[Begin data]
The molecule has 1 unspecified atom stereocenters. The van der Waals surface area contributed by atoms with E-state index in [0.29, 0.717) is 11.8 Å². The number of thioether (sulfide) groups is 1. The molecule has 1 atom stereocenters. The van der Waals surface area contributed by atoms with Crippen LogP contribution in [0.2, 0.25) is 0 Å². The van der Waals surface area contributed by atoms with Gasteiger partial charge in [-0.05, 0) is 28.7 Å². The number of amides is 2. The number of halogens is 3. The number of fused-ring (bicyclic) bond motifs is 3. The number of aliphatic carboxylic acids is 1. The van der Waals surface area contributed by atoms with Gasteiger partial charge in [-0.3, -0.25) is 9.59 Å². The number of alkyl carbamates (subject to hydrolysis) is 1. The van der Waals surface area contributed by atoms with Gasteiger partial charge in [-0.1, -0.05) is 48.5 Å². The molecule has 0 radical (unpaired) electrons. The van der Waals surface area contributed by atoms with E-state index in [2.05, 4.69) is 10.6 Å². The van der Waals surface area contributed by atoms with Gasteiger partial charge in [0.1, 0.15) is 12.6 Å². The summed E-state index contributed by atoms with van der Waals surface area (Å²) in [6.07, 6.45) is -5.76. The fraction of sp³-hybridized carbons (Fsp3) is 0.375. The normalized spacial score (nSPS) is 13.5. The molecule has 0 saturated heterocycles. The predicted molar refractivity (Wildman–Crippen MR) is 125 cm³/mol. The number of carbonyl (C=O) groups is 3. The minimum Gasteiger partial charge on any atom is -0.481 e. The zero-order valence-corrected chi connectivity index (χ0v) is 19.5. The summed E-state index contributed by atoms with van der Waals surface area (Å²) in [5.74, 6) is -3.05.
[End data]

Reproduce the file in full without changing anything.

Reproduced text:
The molecule has 1 unspecified atom stereocenters. The van der Waals surface area contributed by atoms with E-state index in [0.29, 0.717) is 11.8 Å². The number of thioether (sulfide) groups is 1. The molecule has 1 atom stereocenters. The van der Waals surface area contributed by atoms with Crippen LogP contribution in [0.2, 0.25) is 0 Å². The van der Waals surface area contributed by atoms with Gasteiger partial charge in [-0.05, 0) is 28.7 Å². The number of amides is 2. The number of halogens is 3. The number of fused-ring (bicyclic) bond motifs is 3. The number of aliphatic carboxylic acids is 1. The van der Waals surface area contributed by atoms with Gasteiger partial charge in [-0.3, -0.25) is 9.59 Å². The number of alkyl carbamates (subject to hydrolysis) is 1. The van der Waals surface area contributed by atoms with Gasteiger partial charge in [-0.1, -0.05) is 48.5 Å². The molecule has 0 radical (unpaired) electrons. The van der Waals surface area contributed by atoms with E-state index in [2.05, 4.69) is 10.6 Å². The van der Waals surface area contributed by atoms with Gasteiger partial charge in [0.1, 0.15) is 12.6 Å². The summed E-state index contributed by atoms with van der Waals surface area (Å²) in [6.07, 6.45) is -5.76. The fraction of sp³-hybridized carbons (Fsp3) is 0.375. The normalized spacial score (nSPS) is 13.5. The molecule has 0 saturated heterocycles. The predicted molar refractivity (Wildman–Crippen MR) is 125 cm³/mol. The number of carbonyl (C=O) groups is 3. The minimum Gasteiger partial charge on any atom is -0.481 e. The zero-order valence-corrected chi connectivity index (χ0v) is 19.5. The summed E-state index contributed by atoms with van der Waals surface area (Å²) in [5.74, 6) is -3.05.